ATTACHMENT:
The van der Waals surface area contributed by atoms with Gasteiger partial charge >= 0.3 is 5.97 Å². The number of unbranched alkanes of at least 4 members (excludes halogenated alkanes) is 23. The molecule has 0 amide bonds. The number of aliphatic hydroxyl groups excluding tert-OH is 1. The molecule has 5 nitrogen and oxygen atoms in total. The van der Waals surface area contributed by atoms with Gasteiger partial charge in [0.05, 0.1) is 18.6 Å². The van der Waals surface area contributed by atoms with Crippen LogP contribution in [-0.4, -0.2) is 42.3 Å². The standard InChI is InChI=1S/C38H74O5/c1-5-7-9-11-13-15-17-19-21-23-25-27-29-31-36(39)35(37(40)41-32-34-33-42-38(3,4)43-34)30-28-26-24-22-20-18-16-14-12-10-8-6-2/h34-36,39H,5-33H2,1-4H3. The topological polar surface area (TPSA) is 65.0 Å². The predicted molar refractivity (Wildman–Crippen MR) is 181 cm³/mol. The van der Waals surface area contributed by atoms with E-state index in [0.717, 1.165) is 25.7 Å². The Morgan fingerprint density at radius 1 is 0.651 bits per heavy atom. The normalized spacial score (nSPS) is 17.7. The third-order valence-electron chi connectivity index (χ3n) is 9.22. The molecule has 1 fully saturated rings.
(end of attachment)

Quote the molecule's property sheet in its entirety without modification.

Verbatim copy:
The van der Waals surface area contributed by atoms with Gasteiger partial charge >= 0.3 is 5.97 Å². The number of unbranched alkanes of at least 4 members (excludes halogenated alkanes) is 23. The molecule has 0 amide bonds. The number of aliphatic hydroxyl groups excluding tert-OH is 1. The molecule has 5 nitrogen and oxygen atoms in total. The van der Waals surface area contributed by atoms with Gasteiger partial charge in [0.05, 0.1) is 18.6 Å². The van der Waals surface area contributed by atoms with Crippen LogP contribution in [-0.4, -0.2) is 42.3 Å². The standard InChI is InChI=1S/C38H74O5/c1-5-7-9-11-13-15-17-19-21-23-25-27-29-31-36(39)35(37(40)41-32-34-33-42-38(3,4)43-34)30-28-26-24-22-20-18-16-14-12-10-8-6-2/h34-36,39H,5-33H2,1-4H3. The topological polar surface area (TPSA) is 65.0 Å². The predicted molar refractivity (Wildman–Crippen MR) is 181 cm³/mol. The van der Waals surface area contributed by atoms with E-state index in [0.717, 1.165) is 25.7 Å². The Morgan fingerprint density at radius 1 is 0.651 bits per heavy atom. The normalized spacial score (nSPS) is 17.7. The third-order valence-electron chi connectivity index (χ3n) is 9.22. The molecule has 1 fully saturated rings.